Insurance delay casts further shadow over Ottawa family's travel nightmare

Brian Seaby had emergency surgery in Spain, which left him paralyzed from the chest down. He and his wife Carol contracted COVID-19. Now, Brian's cancer has been diagnosed as terminal. Hanging over all this heartache, the family is in a battle with its insurance company for a $220,000 medical bill.

‘Over everything hangs this $220,000 cloud,' says Carol Seaby, whose husband Brian has terminal cancer

Carol Seaby and her children have been trying to sort out a $220,000 insurance claim since the couple returned from Spain in March. Since then, Seaby and her husband Brian were diagnosed with COVID-19, and a few weeks ago, the family was told that Brian's cancer is terminal. 1:15

UPDATE | After this story was published, Sun Life apologized to the Seaby family and said it would cover the cost of the air ambulance. 

The Seaby family has endured unimaginable hardship over the past five months. 

In early March, Brian and Carol's dream vacation to Spain turned into a nightmare when he had to undergo emergency surgery to remove four tumours from his spine, which left him paralyzed from the chest down.

They were finally able to come home a few weeks later by booking a private medical flight, only to discover upon their return that they had both contracted COVID-19. 

A few weeks ago, the Seabys were dealt the worst blow of all: Brian's cancer is terminal. 

And in the midst of all this heartache, the family is embroiled in a battle with its insurance company for medical costs of nearly a quarter-million dollars.

"Over everything hangs this $220,000 cloud," Carol Seaby told the CBC. "We don't have a lot of time before we can give Brian peace of mind in this part of his life."

Carol and Brian Seaby, pictured on Brian's 66th birthday in July 2020. Brian is paralyzed from the chest down and his family uses a mechanical lift to take him out of bed. (Supplied/Seaby family)

'It was about living'

In the months since their return from Spain, Brian was admitted to rehab and, until recently, told the tumours were non-malignant. He was preparing for physiotherapy sessions and an active lifestyle that included sledge hockey.

"It was about living," said Carol. "It was just a couple of weeks ago that we realized he's actually dying." 

But she said that Brian was not improving in rehab and that eventually, San Francisco specialists consulting with the Ottawa Hospital diagnosed him with a rare form of gliosarcoma in his spine.

The last few months have been gruelling, she confessed, but she wants to stay positive and focused on Brian — whether it's what fruit he'd like for breakfast or making sure he's comfortable being moved out of his bed by mechanical lift.

Carol, a registered nurse, has spent as much time as she could caring for Brian, including sleeping on the couch in his hospital room in Spain. When she had COVID-19, she said the hardest part was that she had to keep away from him for two months.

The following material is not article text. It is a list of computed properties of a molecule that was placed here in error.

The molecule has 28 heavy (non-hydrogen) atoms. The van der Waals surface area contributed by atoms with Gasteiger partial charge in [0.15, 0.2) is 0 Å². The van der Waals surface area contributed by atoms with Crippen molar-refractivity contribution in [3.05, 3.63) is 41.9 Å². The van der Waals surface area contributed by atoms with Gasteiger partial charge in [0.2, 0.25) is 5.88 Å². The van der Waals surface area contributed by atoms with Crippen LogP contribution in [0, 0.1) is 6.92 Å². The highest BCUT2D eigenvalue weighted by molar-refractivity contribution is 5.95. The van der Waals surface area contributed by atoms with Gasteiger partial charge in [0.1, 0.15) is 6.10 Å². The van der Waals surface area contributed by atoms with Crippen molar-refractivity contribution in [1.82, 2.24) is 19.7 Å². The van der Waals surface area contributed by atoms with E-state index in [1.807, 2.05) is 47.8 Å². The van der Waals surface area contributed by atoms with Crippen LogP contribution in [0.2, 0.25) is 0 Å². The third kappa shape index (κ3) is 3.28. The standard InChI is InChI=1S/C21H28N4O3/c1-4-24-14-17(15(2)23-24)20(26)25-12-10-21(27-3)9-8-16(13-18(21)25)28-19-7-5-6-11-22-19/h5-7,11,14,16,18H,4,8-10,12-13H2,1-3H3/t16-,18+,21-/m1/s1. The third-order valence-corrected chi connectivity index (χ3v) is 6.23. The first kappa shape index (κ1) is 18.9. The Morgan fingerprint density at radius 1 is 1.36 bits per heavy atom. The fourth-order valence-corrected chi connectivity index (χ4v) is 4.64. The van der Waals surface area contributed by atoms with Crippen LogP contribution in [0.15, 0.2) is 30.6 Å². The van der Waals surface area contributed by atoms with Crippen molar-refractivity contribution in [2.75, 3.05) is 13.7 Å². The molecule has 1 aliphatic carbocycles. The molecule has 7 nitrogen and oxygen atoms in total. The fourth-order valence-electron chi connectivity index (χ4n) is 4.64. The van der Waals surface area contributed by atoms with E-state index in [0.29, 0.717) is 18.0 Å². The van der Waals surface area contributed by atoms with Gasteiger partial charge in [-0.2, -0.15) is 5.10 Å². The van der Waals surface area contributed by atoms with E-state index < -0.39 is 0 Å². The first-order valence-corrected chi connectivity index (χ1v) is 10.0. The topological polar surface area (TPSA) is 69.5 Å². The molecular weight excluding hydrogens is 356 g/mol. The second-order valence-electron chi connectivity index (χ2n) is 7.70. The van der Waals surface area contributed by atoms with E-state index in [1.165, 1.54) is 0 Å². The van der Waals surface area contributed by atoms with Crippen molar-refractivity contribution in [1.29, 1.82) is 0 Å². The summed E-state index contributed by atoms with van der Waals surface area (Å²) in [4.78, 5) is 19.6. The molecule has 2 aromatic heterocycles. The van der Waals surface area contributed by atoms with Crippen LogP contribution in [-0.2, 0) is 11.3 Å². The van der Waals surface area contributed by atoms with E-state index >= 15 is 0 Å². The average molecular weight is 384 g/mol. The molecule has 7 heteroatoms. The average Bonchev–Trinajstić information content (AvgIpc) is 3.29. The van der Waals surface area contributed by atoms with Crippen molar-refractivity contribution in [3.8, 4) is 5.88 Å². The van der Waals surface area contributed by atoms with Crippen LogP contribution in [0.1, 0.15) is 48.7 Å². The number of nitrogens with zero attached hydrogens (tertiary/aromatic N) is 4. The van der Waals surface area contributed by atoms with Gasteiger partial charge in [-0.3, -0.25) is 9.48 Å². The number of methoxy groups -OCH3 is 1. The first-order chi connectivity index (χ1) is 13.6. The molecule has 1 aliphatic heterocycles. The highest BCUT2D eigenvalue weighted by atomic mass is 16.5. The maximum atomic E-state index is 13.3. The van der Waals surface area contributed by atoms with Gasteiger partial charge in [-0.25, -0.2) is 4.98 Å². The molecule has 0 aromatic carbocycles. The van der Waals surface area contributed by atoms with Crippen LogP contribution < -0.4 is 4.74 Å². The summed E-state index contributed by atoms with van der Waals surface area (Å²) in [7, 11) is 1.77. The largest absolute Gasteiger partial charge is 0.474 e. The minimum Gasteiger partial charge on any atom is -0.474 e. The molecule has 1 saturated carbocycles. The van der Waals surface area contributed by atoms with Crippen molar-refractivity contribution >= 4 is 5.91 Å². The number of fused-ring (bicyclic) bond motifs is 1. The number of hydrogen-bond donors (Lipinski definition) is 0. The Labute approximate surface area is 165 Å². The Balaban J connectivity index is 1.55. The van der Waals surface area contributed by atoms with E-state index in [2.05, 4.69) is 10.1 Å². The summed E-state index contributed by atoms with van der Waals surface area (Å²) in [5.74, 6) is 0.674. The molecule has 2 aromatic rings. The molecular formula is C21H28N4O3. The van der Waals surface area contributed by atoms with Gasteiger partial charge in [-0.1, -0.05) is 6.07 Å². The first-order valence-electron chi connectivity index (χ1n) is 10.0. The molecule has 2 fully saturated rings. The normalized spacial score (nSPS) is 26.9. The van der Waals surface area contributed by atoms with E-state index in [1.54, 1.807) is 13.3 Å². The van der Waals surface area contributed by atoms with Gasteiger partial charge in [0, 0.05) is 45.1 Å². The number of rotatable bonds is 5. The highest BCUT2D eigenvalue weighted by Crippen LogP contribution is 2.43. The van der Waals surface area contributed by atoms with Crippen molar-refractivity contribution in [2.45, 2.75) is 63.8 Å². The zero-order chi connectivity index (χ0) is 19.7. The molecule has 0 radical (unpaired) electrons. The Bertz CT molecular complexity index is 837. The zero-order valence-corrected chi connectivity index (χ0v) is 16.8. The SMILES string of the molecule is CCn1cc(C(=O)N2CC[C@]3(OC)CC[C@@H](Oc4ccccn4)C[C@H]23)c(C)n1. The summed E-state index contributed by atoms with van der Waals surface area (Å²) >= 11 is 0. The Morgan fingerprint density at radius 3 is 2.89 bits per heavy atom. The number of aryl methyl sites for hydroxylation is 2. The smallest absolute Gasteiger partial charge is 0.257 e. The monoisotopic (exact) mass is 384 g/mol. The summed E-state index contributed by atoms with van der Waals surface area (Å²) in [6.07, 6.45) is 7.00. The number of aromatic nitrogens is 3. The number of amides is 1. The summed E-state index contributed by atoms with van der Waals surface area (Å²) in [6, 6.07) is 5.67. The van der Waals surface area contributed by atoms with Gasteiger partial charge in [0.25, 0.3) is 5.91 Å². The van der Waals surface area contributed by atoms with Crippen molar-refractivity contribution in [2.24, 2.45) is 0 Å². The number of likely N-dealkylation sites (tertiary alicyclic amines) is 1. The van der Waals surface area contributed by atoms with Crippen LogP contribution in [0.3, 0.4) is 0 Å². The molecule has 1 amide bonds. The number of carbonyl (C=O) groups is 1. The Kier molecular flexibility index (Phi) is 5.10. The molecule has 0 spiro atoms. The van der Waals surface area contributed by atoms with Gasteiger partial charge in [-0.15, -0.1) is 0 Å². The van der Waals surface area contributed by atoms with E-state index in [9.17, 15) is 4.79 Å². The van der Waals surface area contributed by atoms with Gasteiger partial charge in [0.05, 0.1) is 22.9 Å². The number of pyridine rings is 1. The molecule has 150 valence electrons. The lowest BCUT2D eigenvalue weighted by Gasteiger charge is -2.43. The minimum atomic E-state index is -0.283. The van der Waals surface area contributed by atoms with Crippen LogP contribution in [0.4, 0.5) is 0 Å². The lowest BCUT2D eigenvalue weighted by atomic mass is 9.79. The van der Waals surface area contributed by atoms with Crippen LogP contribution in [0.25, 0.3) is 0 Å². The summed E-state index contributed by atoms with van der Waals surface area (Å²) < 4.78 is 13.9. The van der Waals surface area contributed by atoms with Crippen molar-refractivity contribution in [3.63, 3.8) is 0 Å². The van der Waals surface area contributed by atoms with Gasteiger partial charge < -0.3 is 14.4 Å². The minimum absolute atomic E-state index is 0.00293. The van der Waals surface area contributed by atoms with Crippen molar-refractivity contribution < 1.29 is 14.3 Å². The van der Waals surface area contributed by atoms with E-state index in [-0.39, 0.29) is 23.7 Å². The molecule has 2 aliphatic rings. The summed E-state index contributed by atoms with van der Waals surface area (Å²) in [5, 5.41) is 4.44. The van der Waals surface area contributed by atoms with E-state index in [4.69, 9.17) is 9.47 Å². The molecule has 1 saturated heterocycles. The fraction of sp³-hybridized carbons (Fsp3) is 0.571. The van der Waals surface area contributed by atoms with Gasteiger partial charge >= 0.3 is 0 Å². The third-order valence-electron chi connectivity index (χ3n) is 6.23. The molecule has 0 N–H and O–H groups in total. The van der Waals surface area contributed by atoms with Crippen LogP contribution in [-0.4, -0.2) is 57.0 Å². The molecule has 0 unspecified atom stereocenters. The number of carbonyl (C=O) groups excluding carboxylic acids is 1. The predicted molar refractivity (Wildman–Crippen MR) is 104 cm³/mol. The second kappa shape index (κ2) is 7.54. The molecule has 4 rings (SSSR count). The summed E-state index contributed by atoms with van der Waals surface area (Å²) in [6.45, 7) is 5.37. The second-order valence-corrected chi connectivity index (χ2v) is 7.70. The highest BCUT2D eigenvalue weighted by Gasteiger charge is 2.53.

"I'm bound and determined not to hit the wall," said Carol. "My time will come when I can — I just really want to look after him."

We have no idea if they're going to pay it or not … it weighs on everything.- Karen Seaby, Brian and Carol's youngest daughter

She said it was unusual for her to be away from his bedside even for the length of the interview with CBC.

"This is a long time for me not to be in his room because if he closes his eyes, I do not know at this point if he's going to open them." 

Brian and Carol Seaby pictured here during their previous travels. The Ottawa couple saw the front line of the COVID-19 pandemic in Spain when Brian required emergency surgery in March. (Supplied/Seaby family)

Weight of debt

Casting a further shadow onto the Seaby family's dark days is the fight they're having with their insurer Sun Life, which the family says has not reimbursed them for the emergency flight from Spain.

Brian, a retired civil servant, is covered through the public service health plan, which allows for reimbursement up to $500,000 for emergency travel medical expenses, including evacuation.

In a statement to CBC, Sun Life said the situation is complex and made worse by the pandemic.

"We empathize with the family's decision to arrange for their travel home and are pleased they arrived safely," the statement said. "We continue discussions with all those involved."

The couple's children are now dealing with the insurance company so that Carol can focus on Brian's care.

According to Karen Seaby, the couple's youngest daughter, Sun Life paid for transportation to the airport in Spain and the medical transport that took Brian from the Montreal airport to the Ottawa hospital — but not the actual flight.

Karen Seaby and her mother Carol Seaby say an unresolved claim over the flight that brought her father Brian Seaby home from Spain during the COVID-19 pandemic has dragged on for five months. (Francis Ferland/CBC)

"And they don't tell us why, so we're stuck here with this huge debt and we have no idea if they're going to pay it or not," said Karen. "It weighs on everything."

The family says they checked with the company every step of the way, but the claim still hasn't been resolved five months later. The cost is on the family's line of credit.

Also in Spain earlier this year, Karen came home before her father was hospitalized. She had recently found out she was pregnant and cut the trip short as coronavirus cases began to spike in Europe.

Karen said it's been hard to cope with her father's sudden illness, that he was so athletic and healthy that he seemed invincible.

"It's overwhelming … especially to be pregnant, knowing that the likelihood is he's not going to meet his grandson."